Α Helleban in New York
By MANOLIS VASILAKIS*
There is an electronic magazine titled «Chronos«, whose news bulletins I used to receive by e-mail from time to time but I changed my settings to have these go straight into my spam folder so as not to waste time with – as a general rule – the chatter of bad pseudo-scientific journalism. However an eminent scholar sent me a link and insisted that I read what can only be described as hate speech against the West, by Neni Panourgia. Ms Panourgia currently holds the position of visiting associate professor of Anthropology at the New School for Social Research and program director at the Institute for the Study of Human Rights at New York’s Columbia University. The terrorism-friendly article is titled «Should stupidity be murdered?» and is the most moronic text I’ve read since September 11; it is a text exemplary of inhumanity, shamelessness and barbarism.
The author begins by attacking the West for its crimes, past and present. Here are some excerpts:
«But I think we, as ‘West’, are faced with a reality which our Western, rational, colonial, hegemonic culture has not actually predicted – we are at a point where the damned of the earth have now learnt to reproduce the violence that we have taught them by example. Let us recall briefly the response of the British Empire to the 1857 uprising in India: a massacre that spared neither women nor children, neither the innocent nor the guilty. It was violence used as terrorism to show the insurgents not only what the colonial power can do, but much more cynically, that it was capable of doing it and would be willing to do it again without any hesitation [...]
What happened in Paris is a show of force, perhaps (mutatis mutandis) similar to that of the English in 1857.»
She continues with a moral indictment of the weekly magazine Charlie Hebdo:
«What does this freedom of expression mean? What has the right to be expressed freely? [...] What is the democratic right to wear the scarf as well as to the most moronic, sexist, hyper-white, ultra-male ridiculous cartoons of Charlie Hebdo? Here comes the question of public space – what can be said, what can be worn, what can be done publicly and what is the citizen’s responsibility towards the preservation of this space so that it is accessible and safe to all and for all. [...]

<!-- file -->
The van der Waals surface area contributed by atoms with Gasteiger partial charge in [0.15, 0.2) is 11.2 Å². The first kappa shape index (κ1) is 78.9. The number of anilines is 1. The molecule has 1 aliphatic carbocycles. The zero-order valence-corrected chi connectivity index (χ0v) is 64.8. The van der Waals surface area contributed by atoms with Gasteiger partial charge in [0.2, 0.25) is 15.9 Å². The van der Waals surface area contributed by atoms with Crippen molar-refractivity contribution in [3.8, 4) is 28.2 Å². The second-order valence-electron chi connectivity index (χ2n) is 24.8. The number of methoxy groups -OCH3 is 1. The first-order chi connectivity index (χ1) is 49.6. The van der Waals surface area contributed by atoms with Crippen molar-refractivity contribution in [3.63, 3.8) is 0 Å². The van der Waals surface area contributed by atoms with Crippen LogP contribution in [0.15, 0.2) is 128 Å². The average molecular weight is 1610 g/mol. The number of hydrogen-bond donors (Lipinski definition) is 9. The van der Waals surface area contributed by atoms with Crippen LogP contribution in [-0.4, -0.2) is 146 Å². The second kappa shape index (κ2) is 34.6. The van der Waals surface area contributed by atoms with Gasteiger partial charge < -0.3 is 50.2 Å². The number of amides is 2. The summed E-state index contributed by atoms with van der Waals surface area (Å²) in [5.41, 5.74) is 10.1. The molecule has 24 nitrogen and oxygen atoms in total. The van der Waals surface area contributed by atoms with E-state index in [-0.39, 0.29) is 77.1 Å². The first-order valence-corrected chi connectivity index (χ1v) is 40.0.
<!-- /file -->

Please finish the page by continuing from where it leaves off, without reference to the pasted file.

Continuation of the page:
Charlie Hebdo, obviously, reduced itself in the first instance, to the critique of the Other (whether this other was bourgeois propriety – to which the magazine thought it did not belong, or the different religions or the various minority groups) as if it had discovered the Archimedean point from which it could exercise this critique. [...] Lots of blood for some distasteful, ridiculous and poorly drawn cartoons. … «.
This declaration of hatred and inhumanity was penned before the 17 corpses of those murdered by the terrorists were buried and while Europe and the rest of the world was still reeling from the shock. The very moment when all of Europe was mourning the dead.
Professor Neni Panourgia has every right to hate the West but she must prove that she does indeed mean what she writes. Because she believes all this and in order not to be oppressed while she remains employed by the West, in the metropolis of imperialism, New York. Ηere’s a solution. Besides, she could be of more use to the world in which she apparently feels to be a part: she can teach «human rights», in the way she perceives them in the Islamic Caliphate. The Athens Review of Books will gladly offer her the gift of a one-way ticket to any city of the Islamic State of her choice.
POSTSCRIPT. There are of course many other Hellebans talking about a “fanatical pro-Western” Charlie Hebdo, a “West that pays for its sins”, “the West pays the price for the arrogance of the Renaissance and the culture of Enlightenment”, a “Western rationalism [Enlightenment] that is spiritually empty” that can only be fulfilled by “Eastern spirituality”, but they at least earn their bread by serving defiant Greek academia or working for the defiant Greek media. We have so many people whom we regard as scientists and who could staff all the «universities» and the theological faculties of the Islamic State – including that of Boko Haram.
[*] Manolis Vasilakis is the editor of The Athens Review of Books and author of the book “It serves them right!”: Greek public opinion after 9/11 (2002).